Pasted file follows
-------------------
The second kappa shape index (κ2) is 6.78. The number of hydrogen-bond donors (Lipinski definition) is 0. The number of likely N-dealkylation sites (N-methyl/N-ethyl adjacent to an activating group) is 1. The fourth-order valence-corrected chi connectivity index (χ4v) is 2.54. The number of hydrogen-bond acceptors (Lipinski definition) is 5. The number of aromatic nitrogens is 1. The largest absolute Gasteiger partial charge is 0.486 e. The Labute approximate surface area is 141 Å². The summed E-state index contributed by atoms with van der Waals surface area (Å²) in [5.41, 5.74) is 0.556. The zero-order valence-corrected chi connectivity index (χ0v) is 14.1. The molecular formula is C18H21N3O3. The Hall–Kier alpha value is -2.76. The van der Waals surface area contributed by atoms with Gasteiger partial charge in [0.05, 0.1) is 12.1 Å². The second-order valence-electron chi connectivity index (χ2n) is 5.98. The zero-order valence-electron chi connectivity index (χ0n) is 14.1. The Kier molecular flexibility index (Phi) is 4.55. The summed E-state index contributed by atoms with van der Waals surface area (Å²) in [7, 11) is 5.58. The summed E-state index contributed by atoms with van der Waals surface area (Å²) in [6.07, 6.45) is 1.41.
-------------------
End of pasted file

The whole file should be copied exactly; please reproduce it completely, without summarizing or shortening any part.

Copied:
The second kappa shape index (κ2) is 6.78. The number of hydrogen-bond donors (Lipinski definition) is 0. The number of likely N-dealkylation sites (N-methyl/N-ethyl adjacent to an activating group) is 1. The fourth-order valence-corrected chi connectivity index (χ4v) is 2.54. The number of hydrogen-bond acceptors (Lipinski definition) is 5. The number of aromatic nitrogens is 1. The largest absolute Gasteiger partial charge is 0.486 e. The Labute approximate surface area is 141 Å². The summed E-state index contributed by atoms with van der Waals surface area (Å²) in [5.41, 5.74) is 0.556. The zero-order valence-corrected chi connectivity index (χ0v) is 14.1. The molecular formula is C18H21N3O3. The Hall–Kier alpha value is -2.76. The van der Waals surface area contributed by atoms with Gasteiger partial charge in [0.05, 0.1) is 12.1 Å². The second-order valence-electron chi connectivity index (χ2n) is 5.98. The zero-order valence-electron chi connectivity index (χ0n) is 14.1. The Kier molecular flexibility index (Phi) is 4.55. The summed E-state index contributed by atoms with van der Waals surface area (Å²) in [7, 11) is 5.58. The summed E-state index contributed by atoms with van der Waals surface area (Å²) in [6.07, 6.45) is 1.41.